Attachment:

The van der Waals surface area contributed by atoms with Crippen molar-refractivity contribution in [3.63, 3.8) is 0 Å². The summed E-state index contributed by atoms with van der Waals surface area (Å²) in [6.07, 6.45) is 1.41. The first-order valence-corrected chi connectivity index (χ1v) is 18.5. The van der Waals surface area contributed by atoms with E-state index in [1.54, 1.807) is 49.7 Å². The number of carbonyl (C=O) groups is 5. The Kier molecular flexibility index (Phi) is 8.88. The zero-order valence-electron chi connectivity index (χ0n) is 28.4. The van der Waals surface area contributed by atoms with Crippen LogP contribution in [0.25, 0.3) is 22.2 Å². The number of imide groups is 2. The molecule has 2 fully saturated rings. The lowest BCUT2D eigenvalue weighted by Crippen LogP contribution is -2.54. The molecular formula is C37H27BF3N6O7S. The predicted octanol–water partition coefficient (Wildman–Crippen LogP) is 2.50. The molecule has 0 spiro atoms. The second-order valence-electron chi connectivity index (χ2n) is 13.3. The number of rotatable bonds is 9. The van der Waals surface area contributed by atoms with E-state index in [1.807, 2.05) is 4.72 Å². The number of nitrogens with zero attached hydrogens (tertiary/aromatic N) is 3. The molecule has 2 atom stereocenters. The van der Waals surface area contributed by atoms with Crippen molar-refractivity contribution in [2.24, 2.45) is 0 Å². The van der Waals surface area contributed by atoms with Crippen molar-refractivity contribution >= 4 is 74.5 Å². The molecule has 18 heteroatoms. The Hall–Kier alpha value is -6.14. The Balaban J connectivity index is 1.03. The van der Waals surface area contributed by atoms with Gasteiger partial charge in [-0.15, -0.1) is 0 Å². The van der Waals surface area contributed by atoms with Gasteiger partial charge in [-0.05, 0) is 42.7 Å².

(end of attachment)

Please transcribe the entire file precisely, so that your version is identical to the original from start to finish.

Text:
The van der Waals surface area contributed by atoms with Crippen molar-refractivity contribution in [3.63, 3.8) is 0 Å². The summed E-state index contributed by atoms with van der Waals surface area (Å²) in [6.07, 6.45) is 1.41. The first-order valence-corrected chi connectivity index (χ1v) is 18.5. The van der Waals surface area contributed by atoms with E-state index in [1.54, 1.807) is 49.7 Å². The number of carbonyl (C=O) groups is 5. The Kier molecular flexibility index (Phi) is 8.88. The zero-order valence-electron chi connectivity index (χ0n) is 28.4. The van der Waals surface area contributed by atoms with Crippen LogP contribution in [0.25, 0.3) is 22.2 Å². The number of imide groups is 2. The molecule has 2 fully saturated rings. The lowest BCUT2D eigenvalue weighted by Crippen LogP contribution is -2.54. The molecular formula is C37H27BF3N6O7S. The predicted octanol–water partition coefficient (Wildman–Crippen LogP) is 2.50. The molecule has 0 spiro atoms. The second-order valence-electron chi connectivity index (χ2n) is 13.3. The number of rotatable bonds is 9. The van der Waals surface area contributed by atoms with E-state index in [1.807, 2.05) is 4.72 Å². The number of nitrogens with zero attached hydrogens (tertiary/aromatic N) is 3. The molecule has 2 atom stereocenters. The van der Waals surface area contributed by atoms with Crippen molar-refractivity contribution in [2.24, 2.45) is 0 Å². The van der Waals surface area contributed by atoms with Crippen molar-refractivity contribution >= 4 is 74.5 Å². The molecule has 18 heteroatoms. The Hall–Kier alpha value is -6.14. The Balaban J connectivity index is 1.03. The van der Waals surface area contributed by atoms with Gasteiger partial charge in [-0.15, -0.1) is 0 Å². The van der Waals surface area contributed by atoms with Gasteiger partial charge in [-0.05, 0) is 42.7 Å².